ST. LOUIS — Empathy, patience, being a good listener and having knowledge in their field are among the qualities school leaders look for when choosing mentors in their building. The teachers they choose may also already be among the busiest people in the school.
But in the Miami-Dade County Public Schools — named Education Dive’s 2019 District of the Year — principals and administrative supervisors think about what they want the mentoring programs in their schools to achieve.
“There is another layer when you look at mentoring,” Kristin Trompeter, an instructional supervisor with MDCPS said Monday during a session at the annual Learning Forward conference. “What is your program really designed to do? It’s not just about supporting new teachers. It’s about supporting new teachers so you retain them.”
The 345,000-student district hires roughly 1,000 teachers every year and still has vacancies, Trompeter explained, adding that some larger schools may have as many as 30 new teachers in any given year. Through mentoring, however, students can still “get the learning they need.”
The district has also learned that mentoring not only helps retain new teachers, it is also important for those who might have experience but are shifting to a new grade level. And mentoring, Trompeter said, is valuable for the more experienced teachers doing the mentoring and can ultimately improve school culture.
Those with five-to-seven years of experience often “came back and said they stayed because of the relationship they built with their mentee,” Trompeter said, adding that teachers who might have considered leaving became “rededicated” to the field “because they are getting those emotional rewards.”
She provides professional development to principals and area supervisors so they can think about mentoring in the context of their schools’ goals. They become familiar with mentoring standards and understand when to take something off the plate of a teacher leader who is interested in — and has to skills to — support their peers.
Because overseeing mentors is not a sustainable model in a district the size of MDCPS, Trompeter said her primary role is to “build that capacity of mentoring the mentors back in the school site” and essentially identify those who can mentor the mentors in their school, she said.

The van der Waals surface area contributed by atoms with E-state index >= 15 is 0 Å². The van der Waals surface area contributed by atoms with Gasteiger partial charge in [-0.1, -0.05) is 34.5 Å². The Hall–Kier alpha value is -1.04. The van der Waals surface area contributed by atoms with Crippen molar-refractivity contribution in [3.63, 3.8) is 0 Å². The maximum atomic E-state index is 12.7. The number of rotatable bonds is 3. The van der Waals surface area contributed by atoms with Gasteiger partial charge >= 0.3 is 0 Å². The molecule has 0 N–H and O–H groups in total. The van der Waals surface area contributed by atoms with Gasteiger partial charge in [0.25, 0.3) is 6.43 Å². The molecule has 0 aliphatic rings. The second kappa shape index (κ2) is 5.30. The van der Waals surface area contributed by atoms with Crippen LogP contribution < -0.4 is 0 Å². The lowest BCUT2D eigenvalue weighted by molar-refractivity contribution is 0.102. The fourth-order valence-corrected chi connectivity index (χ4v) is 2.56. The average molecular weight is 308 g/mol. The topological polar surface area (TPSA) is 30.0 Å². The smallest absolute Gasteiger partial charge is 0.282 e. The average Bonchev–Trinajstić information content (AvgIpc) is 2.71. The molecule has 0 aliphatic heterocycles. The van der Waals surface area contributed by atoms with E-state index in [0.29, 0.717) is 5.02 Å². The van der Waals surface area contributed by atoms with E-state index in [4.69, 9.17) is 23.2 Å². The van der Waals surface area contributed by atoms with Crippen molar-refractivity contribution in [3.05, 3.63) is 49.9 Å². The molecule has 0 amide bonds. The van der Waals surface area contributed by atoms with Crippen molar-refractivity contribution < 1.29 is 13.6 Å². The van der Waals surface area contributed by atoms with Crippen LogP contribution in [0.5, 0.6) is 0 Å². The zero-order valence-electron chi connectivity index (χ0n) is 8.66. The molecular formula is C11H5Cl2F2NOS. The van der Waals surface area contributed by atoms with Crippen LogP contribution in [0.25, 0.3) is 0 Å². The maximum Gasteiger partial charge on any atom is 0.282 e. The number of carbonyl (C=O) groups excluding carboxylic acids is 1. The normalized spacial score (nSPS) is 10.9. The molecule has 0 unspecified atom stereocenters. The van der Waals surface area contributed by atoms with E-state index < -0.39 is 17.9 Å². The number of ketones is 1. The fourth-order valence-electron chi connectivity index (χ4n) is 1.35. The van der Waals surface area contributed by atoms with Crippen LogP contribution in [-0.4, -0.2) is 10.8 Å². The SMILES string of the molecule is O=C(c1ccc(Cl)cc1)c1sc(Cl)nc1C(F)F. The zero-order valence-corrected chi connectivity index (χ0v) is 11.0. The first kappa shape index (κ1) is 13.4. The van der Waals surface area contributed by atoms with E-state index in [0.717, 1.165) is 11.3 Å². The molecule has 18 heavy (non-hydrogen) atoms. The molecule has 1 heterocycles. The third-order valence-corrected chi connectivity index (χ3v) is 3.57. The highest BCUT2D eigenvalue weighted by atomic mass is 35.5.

“Mentors should not stay stagnant," she noted. "They should continue to grow.”
A push to end 'educational redlining'
During a keynote, Baltimore City Schools CEO Sonja Santelises shared an element of the Maryland city’s history that is not necessarily a proud moment — a redlining era when African Americans and other minority groups were restricted from purchasing homes in more affluent areas of the city.
In comparing a 1937 map to a current one showing BCS students’ performance in the district, the former vice president of K-12 policy and practice at The Education Trust suggested that the legacy of redlining continues in education — with some students receiving more rigorous instruction and assignments and time to work independently, while there are “some classes where the release never happens.”
She referred to TNTP’s 2018 report, “The Opportunity Myth,” which showed that while students are doing the work that teachers give them 71% of the time, less than a fifth of those assignments meet standards for college readiness.
Santelises shared a middle school math lesson and a 2nd grade English language arts review assignment to demonstrate the different ways teachers were approaching the content. It’s the little things that teachers do every day, she said, “that accumulate in a trajectory that is either growth, stagnation or loss for young people.”
The district worked with Johns Hopkins University on a curriculum audit, but that was just a first step in addressing inequities throughout the district.
“Curriculum is a solid and needed first step,” she said, “but alone, it is insufficient in disrupting that trajectory of redlining.”
To address the needs of teachers who might not understand how they “water down” the curriculum, Santelises said the district is focusing on “elevating the teacher leaders” in schools who can give their colleagues a “safe space” to discuss these gaps. “If we are going to stop educational redlining, it has to begin with us."
No COLA, PEPSI
Professional learning has been "under attack" in recent years, Frederick Brown, deputy executive director of Learning Forward, told attendees before Santelises' address. In 2017, the Trump administration proposed to eliminate federal funding for professional development.
But Sen. Roy Blunt (R-Missouri) who serves as chairman of the U.S. Senate Appropriations Subcommittee on Labor, Health and Human Services, Education, and Related Agencies "led the charge" to keep Title II, Part A funding in the budget, said Learning Forward Executive Director Denise Glyn Borders.
On Monday the organization presented Blunt, a former history teacher, with its Federal Policy Award.
"I know first hand what an important and challenging job all of you do," Blunt said in a pre-recorded video message.
The organization is also calling not for a cost-of-living adjustment in spending on PD, but a PEPSI — a Preparing Educators to Prepare Students Increase. Specifically, they want to see a 2% increase federal, state and local levels for PD.
The challenges students face are facing are "more dramatic than they've been in the past," Brown said. "Educators are under increasing pressure."